Yes, violence is a very real aspect of the sex worker experience. Another study found that more lax prostitution laws actually increased trafficking rates, concluding that the “clandestine nature of both the prostitution and trafficking markets, [make] it difficult, perhaps impossible, to find hard evidence establishing this relationship.” That’s because there will always be sadistic assholes who cannot be bothered by things such as “legality.” I’d argue legalized prostitution could, in theory, provide a safe environment for both the trafficked and client to report such abhorrent abuse.
But to say men who pay for sex are overall more prone to violence is like saying porn makes us more violent, which, as we know, just isn’t true.
People don’t go to sex workers just for the O of it. Yes, blowjobs and intercourse are still the most popular items on the menu, especially when someone isn’t getting any on the reg. But sex workers provide a number of safe, viable options for people with sexual fetishes and fantasies that may be otherwise out of the societal norm. Like BDSM, a practice that, unless done safely, could be risky in spite of those tinglies in your nether regions. Let’s not forget Reverend Gary Aldridge who asphyxiated to death after a solo breath play session went terribly wrong. If only he had a professional mistress there with him the good reverend might still be alive.
According to sex work activist SWAAY:
“Professional BDSM workers need to learn basic safety including how to safely perform “bondage” (tying a person with ropes or leather restraints for the purpose of immobilization), how to correctly use many of the tools of the trade (i.e., whips, cane) in a way that excites the masochist and satisfies they’re desire for erotic pain but does not cause permanent damage or serious injury. Many of the activities offered by professional dominants are inherently risky and most BDSM professionals are trained in basic first aid and CPR.”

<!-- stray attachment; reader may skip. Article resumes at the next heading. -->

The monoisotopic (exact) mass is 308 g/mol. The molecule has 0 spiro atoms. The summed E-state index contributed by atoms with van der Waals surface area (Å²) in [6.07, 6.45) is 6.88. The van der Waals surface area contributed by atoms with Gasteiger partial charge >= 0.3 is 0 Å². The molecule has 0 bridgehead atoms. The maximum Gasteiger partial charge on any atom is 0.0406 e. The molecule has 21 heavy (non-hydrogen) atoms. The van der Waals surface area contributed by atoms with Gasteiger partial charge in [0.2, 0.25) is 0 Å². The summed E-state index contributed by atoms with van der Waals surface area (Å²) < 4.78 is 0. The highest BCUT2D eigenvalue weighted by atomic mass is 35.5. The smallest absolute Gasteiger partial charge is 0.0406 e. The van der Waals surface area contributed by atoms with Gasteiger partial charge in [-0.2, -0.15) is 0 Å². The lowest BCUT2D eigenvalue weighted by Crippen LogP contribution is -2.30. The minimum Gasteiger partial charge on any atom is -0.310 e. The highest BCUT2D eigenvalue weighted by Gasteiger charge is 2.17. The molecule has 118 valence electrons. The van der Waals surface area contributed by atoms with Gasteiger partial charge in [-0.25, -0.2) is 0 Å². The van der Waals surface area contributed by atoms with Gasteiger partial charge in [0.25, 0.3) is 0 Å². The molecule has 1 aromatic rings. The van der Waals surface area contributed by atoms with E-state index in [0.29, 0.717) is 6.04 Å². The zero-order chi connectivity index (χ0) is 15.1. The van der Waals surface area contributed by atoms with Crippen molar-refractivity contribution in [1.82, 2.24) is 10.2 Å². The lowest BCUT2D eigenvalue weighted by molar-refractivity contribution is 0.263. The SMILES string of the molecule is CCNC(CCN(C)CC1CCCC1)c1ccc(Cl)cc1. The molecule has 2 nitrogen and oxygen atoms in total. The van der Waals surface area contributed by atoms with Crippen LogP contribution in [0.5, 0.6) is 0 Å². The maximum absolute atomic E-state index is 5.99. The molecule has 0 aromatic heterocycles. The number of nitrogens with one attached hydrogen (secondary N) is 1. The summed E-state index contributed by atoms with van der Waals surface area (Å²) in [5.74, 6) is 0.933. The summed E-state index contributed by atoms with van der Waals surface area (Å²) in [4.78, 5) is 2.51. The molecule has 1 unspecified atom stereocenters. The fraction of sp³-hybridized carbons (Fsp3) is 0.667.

Other potential clients on the taboo superhighway are people with disabilities. As a culture we tend to castrate people with disabilities, viewing them as “asexual” rather than persons with the same cravings for human touch and sexual appetites as the rest of us. Granted, a disabled person’s resources for sexual pleasure may be limited, especially with spinal cord injuries, but more and more research is beginning to suggest these people are still capable of pleasure and, yes, even mind-blowing orgasms. In this case, both sex worker and client can be trained in the art of sex play.
Enter sexual advocates:
“The best scenario is if the disabled person has seen a ‘sexual advocate’ beforehand, someone with whom they can work out exactly what they want, what they need, and how they want the experience to be, as some disabled people (like non-disabled people) cannot think beyond ‘I want sex’, and have expectations that can never be met, so will end up disappointed.”
Sex workers often provide services that exceed the quick rendezvous in some seedy hotel room. The film, The Sexual Lives of a French Family, paints this portrait all too well when they depict an aged grandfather and widower who seeks out sex workers as a sexual outlet after losing his wife. Toward the end of his life, my own father had a sex worker friend. And when he drew his last breath, she was by his side.
Sex work has a face.
It isn’t always pretty, but it is always human.
Last month, Amnesty International—an advocacy group working to secure the human rights of sex workers across the world—voted on a resolution that would eventually develop a policy that would see all aspects of consensual sex work decriminalized. It’s been slow-going, and there is a long road ahead for sex worker rights. Especially here in America, where our Puritan roots run deep, that road looks even longer.
But it’s a start.